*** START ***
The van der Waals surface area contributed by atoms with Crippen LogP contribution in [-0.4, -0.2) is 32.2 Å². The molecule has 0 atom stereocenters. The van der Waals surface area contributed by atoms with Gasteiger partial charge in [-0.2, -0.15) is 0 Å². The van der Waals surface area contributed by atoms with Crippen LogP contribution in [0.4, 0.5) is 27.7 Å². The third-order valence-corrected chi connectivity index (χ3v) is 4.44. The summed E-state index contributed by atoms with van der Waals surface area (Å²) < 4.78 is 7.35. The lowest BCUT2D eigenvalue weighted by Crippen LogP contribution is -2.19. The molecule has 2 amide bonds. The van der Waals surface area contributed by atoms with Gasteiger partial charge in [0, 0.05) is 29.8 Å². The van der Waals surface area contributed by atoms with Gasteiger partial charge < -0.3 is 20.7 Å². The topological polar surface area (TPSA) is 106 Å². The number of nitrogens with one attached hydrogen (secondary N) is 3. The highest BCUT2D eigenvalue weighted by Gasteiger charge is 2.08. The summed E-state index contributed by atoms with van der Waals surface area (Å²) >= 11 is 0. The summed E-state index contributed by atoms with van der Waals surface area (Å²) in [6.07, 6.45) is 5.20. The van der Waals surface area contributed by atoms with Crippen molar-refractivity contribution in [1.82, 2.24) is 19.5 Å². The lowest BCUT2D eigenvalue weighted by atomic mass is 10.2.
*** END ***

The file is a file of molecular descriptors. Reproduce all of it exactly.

The van der Waals surface area contributed by atoms with Crippen LogP contribution in [-0.4, -0.2) is 32.2 Å². The molecule has 0 atom stereocenters. The van der Waals surface area contributed by atoms with Gasteiger partial charge in [-0.2, -0.15) is 0 Å². The van der Waals surface area contributed by atoms with Crippen LogP contribution in [0.4, 0.5) is 27.7 Å². The third-order valence-corrected chi connectivity index (χ3v) is 4.44. The summed E-state index contributed by atoms with van der Waals surface area (Å²) < 4.78 is 7.35. The lowest BCUT2D eigenvalue weighted by Crippen LogP contribution is -2.19. The molecule has 2 amide bonds. The van der Waals surface area contributed by atoms with Gasteiger partial charge in [0, 0.05) is 29.8 Å². The van der Waals surface area contributed by atoms with Gasteiger partial charge < -0.3 is 20.7 Å². The topological polar surface area (TPSA) is 106 Å². The number of nitrogens with one attached hydrogen (secondary N) is 3. The highest BCUT2D eigenvalue weighted by Gasteiger charge is 2.08. The summed E-state index contributed by atoms with van der Waals surface area (Å²) >= 11 is 0. The summed E-state index contributed by atoms with van der Waals surface area (Å²) in [6.07, 6.45) is 5.20. The van der Waals surface area contributed by atoms with Crippen molar-refractivity contribution in [1.82, 2.24) is 19.5 Å². The lowest BCUT2D eigenvalue weighted by atomic mass is 10.2.